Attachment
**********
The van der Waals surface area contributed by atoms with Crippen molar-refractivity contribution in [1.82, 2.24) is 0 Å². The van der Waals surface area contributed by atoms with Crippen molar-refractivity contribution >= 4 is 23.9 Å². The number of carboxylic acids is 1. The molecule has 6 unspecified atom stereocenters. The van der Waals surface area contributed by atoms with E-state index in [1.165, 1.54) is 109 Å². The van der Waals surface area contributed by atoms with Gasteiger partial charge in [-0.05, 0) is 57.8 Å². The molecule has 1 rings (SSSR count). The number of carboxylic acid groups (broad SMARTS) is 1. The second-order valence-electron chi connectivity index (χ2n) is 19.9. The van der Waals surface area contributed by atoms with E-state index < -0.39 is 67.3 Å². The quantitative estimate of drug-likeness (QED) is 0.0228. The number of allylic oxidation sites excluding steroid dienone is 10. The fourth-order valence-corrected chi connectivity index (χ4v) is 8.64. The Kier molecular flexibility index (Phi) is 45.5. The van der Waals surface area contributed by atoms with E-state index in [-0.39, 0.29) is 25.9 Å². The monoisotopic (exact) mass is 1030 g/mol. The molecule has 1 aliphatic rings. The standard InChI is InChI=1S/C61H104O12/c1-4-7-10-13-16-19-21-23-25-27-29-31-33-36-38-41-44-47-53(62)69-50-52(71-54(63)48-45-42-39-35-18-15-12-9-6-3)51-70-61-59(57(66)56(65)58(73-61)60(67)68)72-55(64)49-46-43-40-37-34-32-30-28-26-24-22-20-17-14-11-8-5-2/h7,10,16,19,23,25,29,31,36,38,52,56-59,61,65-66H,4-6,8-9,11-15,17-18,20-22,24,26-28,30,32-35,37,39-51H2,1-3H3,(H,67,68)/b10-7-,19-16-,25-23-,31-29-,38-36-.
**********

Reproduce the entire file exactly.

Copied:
The van der Waals surface area contributed by atoms with Crippen molar-refractivity contribution in [1.82, 2.24) is 0 Å². The van der Waals surface area contributed by atoms with Crippen molar-refractivity contribution >= 4 is 23.9 Å². The number of carboxylic acids is 1. The molecule has 6 unspecified atom stereocenters. The van der Waals surface area contributed by atoms with E-state index in [1.165, 1.54) is 109 Å². The van der Waals surface area contributed by atoms with Gasteiger partial charge in [-0.05, 0) is 57.8 Å². The molecule has 1 rings (SSSR count). The number of carboxylic acid groups (broad SMARTS) is 1. The second-order valence-electron chi connectivity index (χ2n) is 19.9. The van der Waals surface area contributed by atoms with E-state index < -0.39 is 67.3 Å². The quantitative estimate of drug-likeness (QED) is 0.0228. The number of allylic oxidation sites excluding steroid dienone is 10. The fourth-order valence-corrected chi connectivity index (χ4v) is 8.64. The Kier molecular flexibility index (Phi) is 45.5. The van der Waals surface area contributed by atoms with E-state index in [-0.39, 0.29) is 25.9 Å². The monoisotopic (exact) mass is 1030 g/mol. The molecule has 1 aliphatic rings. The standard InChI is InChI=1S/C61H104O12/c1-4-7-10-13-16-19-21-23-25-27-29-31-33-36-38-41-44-47-53(62)69-50-52(71-54(63)48-45-42-39-35-18-15-12-9-6-3)51-70-61-59(57(66)56(65)58(73-61)60(67)68)72-55(64)49-46-43-40-37-34-32-30-28-26-24-22-20-17-14-11-8-5-2/h7,10,16,19,23,25,29,31,36,38,52,56-59,61,65-66H,4-6,8-9,11-15,17-18,20-22,24,26-28,30,32-35,37,39-51H2,1-3H3,(H,67,68)/b10-7-,19-16-,25-23-,31-29-,38-36-.